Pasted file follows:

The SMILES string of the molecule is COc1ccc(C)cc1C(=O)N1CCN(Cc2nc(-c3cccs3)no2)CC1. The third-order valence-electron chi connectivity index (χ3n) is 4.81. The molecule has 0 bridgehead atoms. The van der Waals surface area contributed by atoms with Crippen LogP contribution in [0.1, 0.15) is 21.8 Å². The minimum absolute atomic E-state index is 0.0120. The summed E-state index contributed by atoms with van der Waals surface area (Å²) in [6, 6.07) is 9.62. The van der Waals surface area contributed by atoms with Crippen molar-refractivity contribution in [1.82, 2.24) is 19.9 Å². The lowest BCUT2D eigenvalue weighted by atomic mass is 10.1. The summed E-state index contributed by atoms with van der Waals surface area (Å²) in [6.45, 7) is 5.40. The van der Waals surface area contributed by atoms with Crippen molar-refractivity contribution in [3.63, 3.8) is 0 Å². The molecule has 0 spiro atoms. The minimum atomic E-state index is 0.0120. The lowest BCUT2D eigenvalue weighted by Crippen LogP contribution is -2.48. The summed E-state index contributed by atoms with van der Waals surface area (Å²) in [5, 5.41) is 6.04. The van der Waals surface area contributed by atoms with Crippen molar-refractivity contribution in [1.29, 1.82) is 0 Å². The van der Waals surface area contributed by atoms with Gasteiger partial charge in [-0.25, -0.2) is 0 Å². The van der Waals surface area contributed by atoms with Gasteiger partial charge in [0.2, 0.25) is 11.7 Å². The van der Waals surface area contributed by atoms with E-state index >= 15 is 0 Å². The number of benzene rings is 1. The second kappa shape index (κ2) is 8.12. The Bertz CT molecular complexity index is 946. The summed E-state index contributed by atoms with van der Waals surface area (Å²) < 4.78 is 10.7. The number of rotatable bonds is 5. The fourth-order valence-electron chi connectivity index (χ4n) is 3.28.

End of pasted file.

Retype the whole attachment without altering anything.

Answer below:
The SMILES string of the molecule is COc1ccc(C)cc1C(=O)N1CCN(Cc2nc(-c3cccs3)no2)CC1. The third-order valence-electron chi connectivity index (χ3n) is 4.81. The molecule has 0 bridgehead atoms. The van der Waals surface area contributed by atoms with Crippen LogP contribution in [0.1, 0.15) is 21.8 Å². The minimum absolute atomic E-state index is 0.0120. The summed E-state index contributed by atoms with van der Waals surface area (Å²) in [6, 6.07) is 9.62. The van der Waals surface area contributed by atoms with Crippen molar-refractivity contribution in [1.82, 2.24) is 19.9 Å². The lowest BCUT2D eigenvalue weighted by atomic mass is 10.1. The summed E-state index contributed by atoms with van der Waals surface area (Å²) in [6.45, 7) is 5.40. The van der Waals surface area contributed by atoms with Crippen molar-refractivity contribution in [3.63, 3.8) is 0 Å². The molecule has 0 spiro atoms. The minimum atomic E-state index is 0.0120. The lowest BCUT2D eigenvalue weighted by Crippen LogP contribution is -2.48. The summed E-state index contributed by atoms with van der Waals surface area (Å²) in [5, 5.41) is 6.04. The van der Waals surface area contributed by atoms with Crippen molar-refractivity contribution in [1.29, 1.82) is 0 Å². The van der Waals surface area contributed by atoms with Gasteiger partial charge in [-0.25, -0.2) is 0 Å². The van der Waals surface area contributed by atoms with Gasteiger partial charge in [0.2, 0.25) is 11.7 Å². The van der Waals surface area contributed by atoms with E-state index >= 15 is 0 Å². The number of benzene rings is 1. The second kappa shape index (κ2) is 8.12. The Bertz CT molecular complexity index is 946. The summed E-state index contributed by atoms with van der Waals surface area (Å²) < 4.78 is 10.7. The number of rotatable bonds is 5. The fourth-order valence-electron chi connectivity index (χ4n) is 3.28.